4 Replies Latest reply: Oct 8, 2010 2:54 PM by Lyssa
joselskipper Level 1 Level 1 (0 points)
Has anyone tried to upgrade the RAM to 8GB on his/her MacBook white unibody model (late 09/mid 2010)?

Does it make any substantial gain like getting rid of the pesky spinning wheel when doing multi-tasking? That wheel appears on few occasions on my Macbook despite upping the RAM to 4GB, most of the time when Software Update is running in the background.

Thanks.

13" MacBook 2.4 GHz Unibody, Mac OS X (10.6.4), iPhone 4 (iOS 4.1)
  • Asatoran Level 4 Level 4 (2,535 points)
    How much sh...stuff...do you have running? At this very moment, I have 3 browsers, Tweetdeck, iTunes10, Screen Sharing and VLC running and I still haven't use all 4GB of RAM on my MBP. (If I wasn't watching something on VLC, I'd have almost half a gig of free RAM.)

    You can tell if you ran out of RAM by running Activity Monitor and seeing how much free RAM you have left. Open programs one by one and see how much RAM each program uses. If you actually are showing only a few MB of free RAM, then more RAM will probably help. However, if you're running something that uses a lot of CPU power, then more RAM might not help as much as you think. (i.e.: you try to apply a complex Photoshop filter. That's CPU intensive, so more RAM won't help.)

    BTW, IMHO, I would NOT be running any programs while doing software updates. It's difficult to know which updates will affect any currently running programs, so to avoid problems, it would be better to quit as much as you can while doing updates, especially since many updates require you to reboot the Mac anyway.
  • joselskipper Level 1 Level 1 (0 points)
    Asatoran wrote:
    How much sh...stuff...do you have running? At this very moment, I have 3 browsers, Tweetdeck, iTunes10, Screen Sharing and VLC running and I still haven't use all 4GB of RAM on my MBP. (If I wasn't watching something on VLC, I'd have almost half a gig of free RAM.)


    I see it for a split second when opening any Office Mac 08 app like Excel or Word.

    However, if you're running something that uses a lot of CPU power, then more RAM might not help as much as you think. (i.e.: you try to apply a complex Photoshop filter. That's CPU intensive, so more RAM won't help.)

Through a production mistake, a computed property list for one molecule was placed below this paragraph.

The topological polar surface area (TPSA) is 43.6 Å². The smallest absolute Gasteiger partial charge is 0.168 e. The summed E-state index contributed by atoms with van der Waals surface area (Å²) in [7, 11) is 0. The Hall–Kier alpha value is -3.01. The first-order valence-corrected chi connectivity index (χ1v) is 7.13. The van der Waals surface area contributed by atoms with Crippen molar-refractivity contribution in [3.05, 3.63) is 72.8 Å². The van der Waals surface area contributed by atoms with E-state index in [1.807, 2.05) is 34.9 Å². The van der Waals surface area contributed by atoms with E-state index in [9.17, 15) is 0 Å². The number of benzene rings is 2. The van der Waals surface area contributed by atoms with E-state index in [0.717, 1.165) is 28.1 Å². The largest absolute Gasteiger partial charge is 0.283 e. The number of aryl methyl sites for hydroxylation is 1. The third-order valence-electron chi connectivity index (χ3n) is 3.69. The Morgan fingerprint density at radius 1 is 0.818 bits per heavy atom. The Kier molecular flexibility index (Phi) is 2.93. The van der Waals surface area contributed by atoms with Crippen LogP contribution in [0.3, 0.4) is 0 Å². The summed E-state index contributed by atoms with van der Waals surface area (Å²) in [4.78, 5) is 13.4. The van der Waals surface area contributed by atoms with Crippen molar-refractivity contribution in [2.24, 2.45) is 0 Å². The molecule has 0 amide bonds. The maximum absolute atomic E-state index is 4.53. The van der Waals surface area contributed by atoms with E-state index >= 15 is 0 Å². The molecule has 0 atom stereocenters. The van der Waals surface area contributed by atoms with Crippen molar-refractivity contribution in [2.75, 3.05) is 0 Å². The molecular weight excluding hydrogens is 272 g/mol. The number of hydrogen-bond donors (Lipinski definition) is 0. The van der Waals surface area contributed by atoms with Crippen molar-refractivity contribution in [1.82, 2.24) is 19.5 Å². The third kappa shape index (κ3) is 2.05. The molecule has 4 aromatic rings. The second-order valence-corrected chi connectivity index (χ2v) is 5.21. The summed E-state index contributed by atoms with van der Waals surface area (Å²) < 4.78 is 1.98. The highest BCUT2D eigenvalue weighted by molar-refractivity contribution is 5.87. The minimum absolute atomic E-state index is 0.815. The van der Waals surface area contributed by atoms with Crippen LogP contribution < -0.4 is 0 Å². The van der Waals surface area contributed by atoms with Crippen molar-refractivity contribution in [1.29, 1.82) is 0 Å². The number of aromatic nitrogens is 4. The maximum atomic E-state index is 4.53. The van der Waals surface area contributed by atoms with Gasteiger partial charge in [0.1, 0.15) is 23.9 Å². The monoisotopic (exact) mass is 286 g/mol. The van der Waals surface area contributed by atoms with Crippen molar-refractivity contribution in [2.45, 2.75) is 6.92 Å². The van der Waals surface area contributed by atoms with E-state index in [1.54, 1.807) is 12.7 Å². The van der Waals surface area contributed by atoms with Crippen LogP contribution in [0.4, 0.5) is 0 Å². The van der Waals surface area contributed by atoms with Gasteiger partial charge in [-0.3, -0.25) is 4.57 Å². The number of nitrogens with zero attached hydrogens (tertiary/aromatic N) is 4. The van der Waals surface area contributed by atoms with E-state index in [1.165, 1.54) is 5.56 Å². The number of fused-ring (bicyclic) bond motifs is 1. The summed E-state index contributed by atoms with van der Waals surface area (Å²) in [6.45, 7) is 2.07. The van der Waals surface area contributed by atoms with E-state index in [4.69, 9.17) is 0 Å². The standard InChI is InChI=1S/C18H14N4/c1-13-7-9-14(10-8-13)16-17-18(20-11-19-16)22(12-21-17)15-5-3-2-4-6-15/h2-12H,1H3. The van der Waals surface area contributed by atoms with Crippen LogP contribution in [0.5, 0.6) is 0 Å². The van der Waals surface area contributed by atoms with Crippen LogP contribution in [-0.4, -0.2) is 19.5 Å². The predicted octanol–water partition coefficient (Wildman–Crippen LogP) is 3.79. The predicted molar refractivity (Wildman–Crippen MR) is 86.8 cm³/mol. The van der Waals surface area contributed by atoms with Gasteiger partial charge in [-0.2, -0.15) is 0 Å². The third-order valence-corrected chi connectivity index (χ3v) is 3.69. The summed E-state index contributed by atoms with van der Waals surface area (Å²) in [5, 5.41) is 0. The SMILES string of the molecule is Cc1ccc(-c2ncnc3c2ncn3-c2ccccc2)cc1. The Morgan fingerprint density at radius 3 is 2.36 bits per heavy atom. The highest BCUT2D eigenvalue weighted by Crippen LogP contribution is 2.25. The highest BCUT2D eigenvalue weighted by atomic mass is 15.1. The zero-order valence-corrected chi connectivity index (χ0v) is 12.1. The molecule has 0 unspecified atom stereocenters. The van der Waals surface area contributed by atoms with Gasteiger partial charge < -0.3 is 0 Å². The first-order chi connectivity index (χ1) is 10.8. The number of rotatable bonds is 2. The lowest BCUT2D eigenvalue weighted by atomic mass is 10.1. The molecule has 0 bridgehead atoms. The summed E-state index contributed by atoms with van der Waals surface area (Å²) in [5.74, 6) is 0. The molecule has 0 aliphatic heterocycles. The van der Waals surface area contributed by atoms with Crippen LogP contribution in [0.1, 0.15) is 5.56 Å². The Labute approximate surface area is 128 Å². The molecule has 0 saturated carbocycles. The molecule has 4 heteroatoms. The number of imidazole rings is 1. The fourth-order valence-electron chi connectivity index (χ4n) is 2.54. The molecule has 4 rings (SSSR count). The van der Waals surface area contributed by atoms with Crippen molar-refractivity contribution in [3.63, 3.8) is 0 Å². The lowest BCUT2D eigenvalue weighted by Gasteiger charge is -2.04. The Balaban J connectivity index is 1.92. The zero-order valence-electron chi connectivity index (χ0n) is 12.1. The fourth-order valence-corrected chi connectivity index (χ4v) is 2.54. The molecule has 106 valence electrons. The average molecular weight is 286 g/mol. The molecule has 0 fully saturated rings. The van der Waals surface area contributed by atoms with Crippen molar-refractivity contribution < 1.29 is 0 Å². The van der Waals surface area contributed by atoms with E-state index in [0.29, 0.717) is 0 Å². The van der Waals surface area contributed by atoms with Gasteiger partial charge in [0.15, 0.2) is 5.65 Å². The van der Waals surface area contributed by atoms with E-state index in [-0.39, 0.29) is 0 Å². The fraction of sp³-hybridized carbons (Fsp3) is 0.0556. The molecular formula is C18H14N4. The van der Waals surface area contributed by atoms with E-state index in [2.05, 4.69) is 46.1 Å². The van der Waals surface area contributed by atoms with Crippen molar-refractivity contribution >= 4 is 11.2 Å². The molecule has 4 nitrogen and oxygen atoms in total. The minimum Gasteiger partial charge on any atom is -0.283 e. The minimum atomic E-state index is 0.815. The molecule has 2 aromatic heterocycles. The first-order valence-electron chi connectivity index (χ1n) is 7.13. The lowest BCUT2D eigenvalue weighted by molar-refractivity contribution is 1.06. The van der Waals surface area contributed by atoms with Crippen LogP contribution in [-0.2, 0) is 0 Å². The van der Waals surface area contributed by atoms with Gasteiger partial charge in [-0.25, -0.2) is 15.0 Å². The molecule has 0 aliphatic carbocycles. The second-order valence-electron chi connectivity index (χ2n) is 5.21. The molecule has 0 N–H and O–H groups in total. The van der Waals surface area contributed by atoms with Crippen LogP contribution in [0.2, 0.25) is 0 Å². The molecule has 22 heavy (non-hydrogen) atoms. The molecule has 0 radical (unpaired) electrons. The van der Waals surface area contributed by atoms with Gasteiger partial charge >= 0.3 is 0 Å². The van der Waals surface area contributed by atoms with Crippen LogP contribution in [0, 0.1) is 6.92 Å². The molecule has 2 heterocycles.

(Groan) I may have to save in order to switch to a core i5 or i7.


    BTW, IMHO, I would NOT be running any programs while doing software updates. It's difficult to know which updates will affect any currently running programs, so to avoid problems, it would be better to quit as much as you can while doing updates, especially since many updates require you to reboot the Mac anyway.


    Thanks
  • Asatoran Level 4 Level 4 (2,535 points)
    I see it for a split second when opening any Office Mac 08 app like Excel or Word.


    All apps will use a little more RAM when starting. It's what happens after everything "settles down" that will matter. If you still have only a few MB of RAM left after Word, opens, then yes, you need more RAM.

    (Groan) I may have to save in order to switch to a core i5 or i7.


    Activity Monitor will also tell you how much CPU usage. If you low percentages (well below 50%,) then the CPU might not help either. Arguably, the most important thing for a CPU is the cache. For most people, that gets more bang for the buck than say MHz. And apps like Word won't gain anything with more cores. So on your next computer, check the specs for the CPU cache.

    Because you have a laptop rather than a desktop, I'd suspect that you'd actually get a more noticeable improvement with a faster hard drive. And if the hard drive is "spun down" to improve battery life, then of course, that will take a few seconds to get the drive up to speed, which would obviously cause a "beachball".

    Me personally, I ordered my Macbook Pro with a 7200RPM drive instead of the normal 5400RPM drive. I knew I needed disk performance. But I had to sacrifice battery life. I tend to only get around 3 hrs of battery life in my normal usage pattern. So it means I'm tied to a power outlet. but it also means that I can configure the MBP to not spin down the hard drive either, thus reducing the chance of beachballs.

    If you have the money, you may even want to consider a SSD, which is even faster than a 7200RPM drive. But anything beyond 120GB is quite pricey. (Me personally, I got a Seagate hybrid drive that has more cache RAM than a typical drive.) YMMV, of course, so what I do might not be practical for you. Just some thoughts anyway.
  • Lyssa Level 6 Level 6 (17,490 points)
    The spinning beach ball is normal behavior for Word, Excel, and PowerPoint when they are being opened (in my experience anyway, on my computer & on a friend's MacBook Pro). You may even see it while using the applications. I found this exceedingly irritating and switched to the iWork Suite.

    ~Lyssa